When will sensible drug policies be publicly debated amongst experts? I don't mean a silly television chit-chat special made up of lobby groups, the public, religious leaders or moral zealots but real experts who don't bend to politics or so called moralists. Experts with scientific or medical backgrounds, social and welfare workers, addiction specialists etc. These issues has cost so many lives and have ruined millions more. The cost of the "War on Drugs" could feed the world for years and eliminate poverty forever. It causes most of the world's crime and put millions of non violent drug users in jail. 
Drug policy can't be forced on us by the U.S. who are corrupt, self-serving and liars. They have proved over the last 35, that their deontological actions in the name of the "War on Drugs" are draconian and have failed dismally. Their portrayal as 'the fighters for liberty' is hypocritical at best and the "War on Drugs" is completely against their own constitution they hold so dearly. 
For a country that has such a high number of Christians and the unusual requirement that their leaders have to be strongly religious shows up the "War on Drugs" as the political tool it really is. No real Christian nation with selfless morals who follow the real meaning of their god would accommodate such a cruel and divisive policy. Only Christian extremists and American evangelists have the nerve to claim such cruelty is neccessary. They wouldn't make treatment the minor part of the policy and would not ruin so many lives with such aggressive punishments. How such as a policy can be condoned let alone adopted is beyond reason.
It also can't be left to politicians who have to play a game of popularity and it definitely can't be left to moralists and religion that have their own greedy agenda. It's time for policy makers to learn from history and implement startegies that deal with reality and how best to help those effected.


Sam Sejavka said...

whew. that was a large post.

Inderstand that it's an article corporate law that the welfare of stockholders comes before all else. The act of privatisation moves an organisation's interests from the community to the wealthy.

I've heard much about what happened at the time of the heroin trials. Your recounting is the most clear. I wonder what your sources are?

enjoying your post. [I've posted your link, by the way]

Terry Wright said...

Thanks Sam for your comment.
Yes, it was a long post but the US are a disgrace. They are largest providers of state run terrorism in the world. They have interfered with 130 countries to date and are responsible for more terrorist attacks than any other nation. Add in Israel and you have a scary combo of terrorist, liars and 2 nations who break more UN conventions and international laws than the world combined.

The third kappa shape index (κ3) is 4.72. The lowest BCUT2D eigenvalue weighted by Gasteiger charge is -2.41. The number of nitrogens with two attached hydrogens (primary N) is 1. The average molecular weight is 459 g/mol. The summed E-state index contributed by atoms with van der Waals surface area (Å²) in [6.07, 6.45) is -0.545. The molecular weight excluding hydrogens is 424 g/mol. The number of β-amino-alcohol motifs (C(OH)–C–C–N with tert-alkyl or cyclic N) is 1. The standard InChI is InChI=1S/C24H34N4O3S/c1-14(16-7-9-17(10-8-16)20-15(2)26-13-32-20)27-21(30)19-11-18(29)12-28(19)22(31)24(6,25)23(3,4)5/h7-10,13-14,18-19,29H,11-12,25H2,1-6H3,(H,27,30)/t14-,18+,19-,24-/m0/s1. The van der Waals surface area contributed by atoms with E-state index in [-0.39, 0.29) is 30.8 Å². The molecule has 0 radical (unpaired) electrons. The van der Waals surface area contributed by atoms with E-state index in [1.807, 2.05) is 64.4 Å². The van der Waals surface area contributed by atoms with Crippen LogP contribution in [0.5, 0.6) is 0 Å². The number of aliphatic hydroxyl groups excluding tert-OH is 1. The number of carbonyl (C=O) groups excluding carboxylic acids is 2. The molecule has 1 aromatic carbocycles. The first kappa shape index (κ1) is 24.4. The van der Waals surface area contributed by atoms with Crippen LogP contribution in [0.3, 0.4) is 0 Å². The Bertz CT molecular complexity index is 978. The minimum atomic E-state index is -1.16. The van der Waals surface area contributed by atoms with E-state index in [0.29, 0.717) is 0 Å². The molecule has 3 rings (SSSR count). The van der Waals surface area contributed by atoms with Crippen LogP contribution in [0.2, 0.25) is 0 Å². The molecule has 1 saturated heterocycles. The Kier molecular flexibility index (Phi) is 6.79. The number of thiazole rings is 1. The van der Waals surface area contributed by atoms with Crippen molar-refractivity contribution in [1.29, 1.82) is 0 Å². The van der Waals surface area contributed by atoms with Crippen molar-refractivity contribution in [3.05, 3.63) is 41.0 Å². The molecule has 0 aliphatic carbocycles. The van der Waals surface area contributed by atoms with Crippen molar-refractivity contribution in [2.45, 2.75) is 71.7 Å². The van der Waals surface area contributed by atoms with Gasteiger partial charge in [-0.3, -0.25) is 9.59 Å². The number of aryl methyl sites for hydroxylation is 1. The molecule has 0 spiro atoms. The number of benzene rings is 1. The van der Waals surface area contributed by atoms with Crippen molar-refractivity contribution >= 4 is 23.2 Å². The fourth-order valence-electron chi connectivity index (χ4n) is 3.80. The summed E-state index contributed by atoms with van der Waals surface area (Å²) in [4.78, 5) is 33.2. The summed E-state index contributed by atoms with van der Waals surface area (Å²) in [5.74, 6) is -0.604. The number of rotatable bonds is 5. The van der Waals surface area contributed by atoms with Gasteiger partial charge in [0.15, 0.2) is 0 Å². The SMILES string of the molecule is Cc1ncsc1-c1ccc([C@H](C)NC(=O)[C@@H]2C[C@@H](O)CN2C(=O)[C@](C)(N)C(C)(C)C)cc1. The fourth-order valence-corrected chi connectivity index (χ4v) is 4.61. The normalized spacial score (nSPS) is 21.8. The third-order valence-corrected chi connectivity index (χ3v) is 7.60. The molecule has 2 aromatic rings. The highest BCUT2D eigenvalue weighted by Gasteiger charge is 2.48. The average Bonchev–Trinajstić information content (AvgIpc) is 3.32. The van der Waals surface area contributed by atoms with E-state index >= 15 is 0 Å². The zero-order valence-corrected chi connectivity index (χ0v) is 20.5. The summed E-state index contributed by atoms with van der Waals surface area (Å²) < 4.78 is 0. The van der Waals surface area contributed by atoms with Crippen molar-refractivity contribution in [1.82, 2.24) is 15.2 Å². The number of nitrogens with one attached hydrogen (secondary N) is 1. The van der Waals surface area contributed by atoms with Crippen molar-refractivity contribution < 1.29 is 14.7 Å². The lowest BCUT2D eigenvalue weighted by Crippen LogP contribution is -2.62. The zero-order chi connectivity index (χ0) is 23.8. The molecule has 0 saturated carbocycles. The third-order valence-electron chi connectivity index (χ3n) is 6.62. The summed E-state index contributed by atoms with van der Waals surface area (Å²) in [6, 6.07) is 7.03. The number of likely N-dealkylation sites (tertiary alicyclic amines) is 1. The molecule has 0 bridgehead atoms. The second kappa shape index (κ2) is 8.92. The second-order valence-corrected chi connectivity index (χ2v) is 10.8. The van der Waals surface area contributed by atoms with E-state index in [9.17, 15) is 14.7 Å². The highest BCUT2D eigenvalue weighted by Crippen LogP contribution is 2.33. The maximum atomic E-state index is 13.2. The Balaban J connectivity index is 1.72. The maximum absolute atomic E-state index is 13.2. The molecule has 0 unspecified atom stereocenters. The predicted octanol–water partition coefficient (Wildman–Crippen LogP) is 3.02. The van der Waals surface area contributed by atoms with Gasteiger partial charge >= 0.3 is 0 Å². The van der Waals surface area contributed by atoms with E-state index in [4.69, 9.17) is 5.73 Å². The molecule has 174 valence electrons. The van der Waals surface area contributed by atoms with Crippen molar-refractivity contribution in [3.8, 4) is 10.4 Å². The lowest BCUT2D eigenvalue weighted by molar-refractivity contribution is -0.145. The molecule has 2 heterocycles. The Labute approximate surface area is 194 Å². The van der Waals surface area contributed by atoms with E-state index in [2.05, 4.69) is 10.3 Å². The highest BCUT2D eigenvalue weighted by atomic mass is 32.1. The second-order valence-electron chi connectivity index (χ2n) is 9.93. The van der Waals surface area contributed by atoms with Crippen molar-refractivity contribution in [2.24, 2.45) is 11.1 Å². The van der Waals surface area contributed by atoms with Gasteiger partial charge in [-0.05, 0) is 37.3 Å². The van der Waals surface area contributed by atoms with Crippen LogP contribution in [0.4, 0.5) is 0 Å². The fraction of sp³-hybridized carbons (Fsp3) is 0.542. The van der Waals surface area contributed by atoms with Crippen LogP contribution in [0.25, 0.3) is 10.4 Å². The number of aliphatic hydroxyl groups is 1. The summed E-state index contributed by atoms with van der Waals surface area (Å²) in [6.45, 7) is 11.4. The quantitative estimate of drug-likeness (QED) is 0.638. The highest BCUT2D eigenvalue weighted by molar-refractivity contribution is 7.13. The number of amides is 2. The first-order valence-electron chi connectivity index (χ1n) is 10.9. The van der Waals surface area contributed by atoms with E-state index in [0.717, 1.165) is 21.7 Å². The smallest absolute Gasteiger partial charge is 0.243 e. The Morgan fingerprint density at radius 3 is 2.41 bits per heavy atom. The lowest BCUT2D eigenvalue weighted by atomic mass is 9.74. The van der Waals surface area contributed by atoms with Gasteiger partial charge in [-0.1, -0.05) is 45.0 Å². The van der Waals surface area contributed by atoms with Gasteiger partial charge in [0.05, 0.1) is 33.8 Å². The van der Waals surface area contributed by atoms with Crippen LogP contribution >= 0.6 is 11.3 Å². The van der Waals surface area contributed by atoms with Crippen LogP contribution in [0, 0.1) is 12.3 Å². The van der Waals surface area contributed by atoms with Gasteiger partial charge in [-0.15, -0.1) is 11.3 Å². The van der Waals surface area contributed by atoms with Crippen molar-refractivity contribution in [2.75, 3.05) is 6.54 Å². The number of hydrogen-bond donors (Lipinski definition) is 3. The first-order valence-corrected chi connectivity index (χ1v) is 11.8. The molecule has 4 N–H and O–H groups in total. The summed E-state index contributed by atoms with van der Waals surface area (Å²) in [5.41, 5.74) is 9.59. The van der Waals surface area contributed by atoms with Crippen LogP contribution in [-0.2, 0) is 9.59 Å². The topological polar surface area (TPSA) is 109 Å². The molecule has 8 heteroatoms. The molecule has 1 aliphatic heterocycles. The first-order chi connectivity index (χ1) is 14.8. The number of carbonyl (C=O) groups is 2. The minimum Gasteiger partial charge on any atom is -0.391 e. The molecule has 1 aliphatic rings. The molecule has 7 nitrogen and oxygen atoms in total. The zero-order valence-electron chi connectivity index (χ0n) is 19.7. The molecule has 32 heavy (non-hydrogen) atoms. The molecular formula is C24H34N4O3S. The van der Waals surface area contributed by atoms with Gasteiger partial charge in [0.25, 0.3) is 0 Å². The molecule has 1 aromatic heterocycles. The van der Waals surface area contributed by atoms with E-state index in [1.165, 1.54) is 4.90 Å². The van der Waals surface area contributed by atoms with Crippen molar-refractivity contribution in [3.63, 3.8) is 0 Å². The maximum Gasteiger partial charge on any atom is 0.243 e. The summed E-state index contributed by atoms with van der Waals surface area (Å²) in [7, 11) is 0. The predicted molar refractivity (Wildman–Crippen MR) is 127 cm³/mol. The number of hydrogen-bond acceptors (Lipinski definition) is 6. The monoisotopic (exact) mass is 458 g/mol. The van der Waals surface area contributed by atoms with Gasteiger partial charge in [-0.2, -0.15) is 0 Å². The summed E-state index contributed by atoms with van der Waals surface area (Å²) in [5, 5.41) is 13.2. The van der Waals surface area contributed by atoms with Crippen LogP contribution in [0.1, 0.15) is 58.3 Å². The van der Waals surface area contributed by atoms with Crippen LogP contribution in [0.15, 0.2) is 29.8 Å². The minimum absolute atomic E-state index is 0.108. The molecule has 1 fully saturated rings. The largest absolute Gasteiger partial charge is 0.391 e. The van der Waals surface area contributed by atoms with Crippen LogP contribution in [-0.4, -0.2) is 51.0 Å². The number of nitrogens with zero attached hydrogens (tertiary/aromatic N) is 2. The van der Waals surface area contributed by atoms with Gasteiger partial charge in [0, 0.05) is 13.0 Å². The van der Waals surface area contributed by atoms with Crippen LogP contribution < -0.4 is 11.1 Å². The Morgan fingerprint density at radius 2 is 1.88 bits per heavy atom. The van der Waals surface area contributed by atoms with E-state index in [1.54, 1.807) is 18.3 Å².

Their 'War on Terror' directly effects me by blackmailing my government into not providing the medication I so desperately need ... heroin.
I just use the internet for source material. For more on the heroin trials, check out my link to the 4 corners story.

Sam Sejavka said...

Hi, again.

I'm currently writing an an article on opiophobia and it's sources. I wonder if you could give me your sources on the US pressure that was brought to bear during the heroin trials? I'm also interested in Glaxo SK's efforts to keep Capanol off the pharmacotherapies list. Know anything about that?

cheers, enjoying your blog


Terry Wright said...

Hi Sam, thanks for your comment.

Try these:
The Heroin Trial 10 Years On
Why US won't let Aust. reform its drug laws
What Went Wrong?
Methods, Safety Scrutinized after Shootout

Sorry, but I know nothing of Capanol.

Thanks again for your comments, keep them coming.

Tatess said...

Damn, I live in North Carolina in the United States, and I really did not know, how much influence the US has. I am ashamed we are so overbearing as make other countries to as we do or else. WE should not use this "Or Else" mentality. Thanks for enlightening me Terry. I will continue to edcuate myself and try and get involved, but anyone listening to and ex junkie in the US is just a dream. And they also trive on that very fact. Fear of everyone to speak up is what I am learning. This country is a damn mess....

Terry Wright said...

Thanks Tatess for your comments.
I hope you don't take my dislike of the US as a personal attack on it's people. I have no problem with any nation's people just the governments.
Unfortunately your government is the Bush administration and they are criminals. The world knows it and I suspect your people know it too. The US have a long history of interfering and many are just sick of it.

Their drug policy is probably the best example of a nation's hierarchy gone mad.

I read a statistic the other day: NSW, a state in Australia has about the same population as NY City. Because of your drug policy, you don't operate a needle exchange. In the early 2000s, NSW had 42 people with HIVAIDS. NY City had 17,000.

Sam Sejavka said...

the Australian government can't do a thing regards drug policy without the US okaying it first. That's a fact of life, isn't it? [We should get, like, half a vote each in the US elections - given how much of an effect it has on us]

Terry Wright said...

Hi Sam
I agree. If they didn't run around giving us the shits and trying to dictate to the world it would be different. Since they transfer blame onto other countries for their problems ( i.e blame Latin America for their cocaine problem) ,we then should be able to vote in their smelly elections. I doubt then if a republican would ever get a vote because most of the world hate the US especially the US style conservatives like Nixon, Reagan, Bush & Bush Jr. Even so called democrat candidates like Clinton are so far right of the rest of the world.